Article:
My friend Steve Lewis at the most excellent site Mystery-File. com last night reviewed a novel called Welcome To The Grave by Mary McCullen. http://www.blogger.com/post-edit.g?blogID=36271824&postID=2413400997990506064
While he took several exceptions to it he also noted:
If ever there was an author proficient in domestic (suburban Connecticut) malice, it was Mary McMullen, who wrote nearly a score of similar mysteries, mostly in the 70s and 80s. There is murder about to happen, and the only questions are: when is he going to do it, is he going to get away with it, and how?
McMullen is also very witty, and she jabs the socio-economic pretensions of the lower corner of the state quite nicely. But she also seems to lose her way after a third of the way through, and she allows Harley’s grandiose plans to fizzle away in a largely mystifying manner. It leads to an unsatisfactory and (upon some reflection) rather unpleasant conclusion.
— Jan 2002
[UPDATE] 06-22-08. It’s over six years later, and for the life of me, I do not remember either the ending of this book or what I found in it to be displeased about. Either way, I don’t believe there are many authors today who write with the same kind of domestic malice in their books as Mary McMullen did, along with a number of female authors of the 1950s, 60s and 70s, such as Ursula Curtiss, Genevieve Holden, Margaret Millar and others. They didn’t necessarily write noir fiction, but there was a lot of bite to their books.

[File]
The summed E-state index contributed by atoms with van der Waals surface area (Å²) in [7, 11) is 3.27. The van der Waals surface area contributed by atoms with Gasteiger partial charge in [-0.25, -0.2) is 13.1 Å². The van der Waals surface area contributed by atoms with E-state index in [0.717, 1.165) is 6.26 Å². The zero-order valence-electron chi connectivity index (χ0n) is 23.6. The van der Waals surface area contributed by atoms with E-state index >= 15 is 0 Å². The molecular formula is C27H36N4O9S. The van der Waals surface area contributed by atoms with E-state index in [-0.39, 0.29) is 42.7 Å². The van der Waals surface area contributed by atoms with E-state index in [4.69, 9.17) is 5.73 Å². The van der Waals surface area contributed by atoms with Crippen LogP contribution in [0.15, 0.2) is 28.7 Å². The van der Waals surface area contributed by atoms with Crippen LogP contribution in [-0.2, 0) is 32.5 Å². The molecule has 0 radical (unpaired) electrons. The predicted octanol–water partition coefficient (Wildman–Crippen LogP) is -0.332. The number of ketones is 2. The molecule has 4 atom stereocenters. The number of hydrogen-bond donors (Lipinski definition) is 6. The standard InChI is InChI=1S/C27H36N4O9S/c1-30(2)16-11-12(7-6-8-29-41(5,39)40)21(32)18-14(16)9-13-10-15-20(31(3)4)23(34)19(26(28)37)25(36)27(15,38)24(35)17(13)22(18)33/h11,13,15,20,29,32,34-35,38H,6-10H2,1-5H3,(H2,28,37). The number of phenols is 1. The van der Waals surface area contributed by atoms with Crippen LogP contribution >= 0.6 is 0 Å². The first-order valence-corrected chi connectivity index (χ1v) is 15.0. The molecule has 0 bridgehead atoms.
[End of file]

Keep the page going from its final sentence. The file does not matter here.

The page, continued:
I enjoyed Welcome To The Grave much more than Steve did and I can pull rank by saying that I've reread it in the last year. But that's my opinion only.
Back in the Seventies and Eighties, when I was reviewing mysteries for two different newspapers, I always turned to McMullen when so many other writers got dull. As Steve suggests, she had a dead-on wit. She also had a dark but comic view of people who considered themselves important. I've still got a few of her novels and before I started writing this I looked through a few of them.
She was true to her time and her own style. Her admiration for Margaret Millar is clear in every book but McMullen developed her own voice, a very feminine dry anger that sometimes turned without warning into a strange compelling melancholy.
I still remember opening those Crime Club packages and hoping one of them would be a McMullen. Though I don't have them here and can't even recall the titles, she had her protagonists trek to New York in at least two books. In her quiet way she nailed the Me decade as well as anybody.
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Just got a copy of Millar's Iron Gates in the mail. It's so pretty I don't know if I can crack the back to read it.
How's this one for you, Ed? My library where I currently live has none of Ms. McMullen's books, but my old library (which is also much smaller, a town library really) has eight titles, including the one you and Steve commented on. ILL is probably the way to go for me on this.
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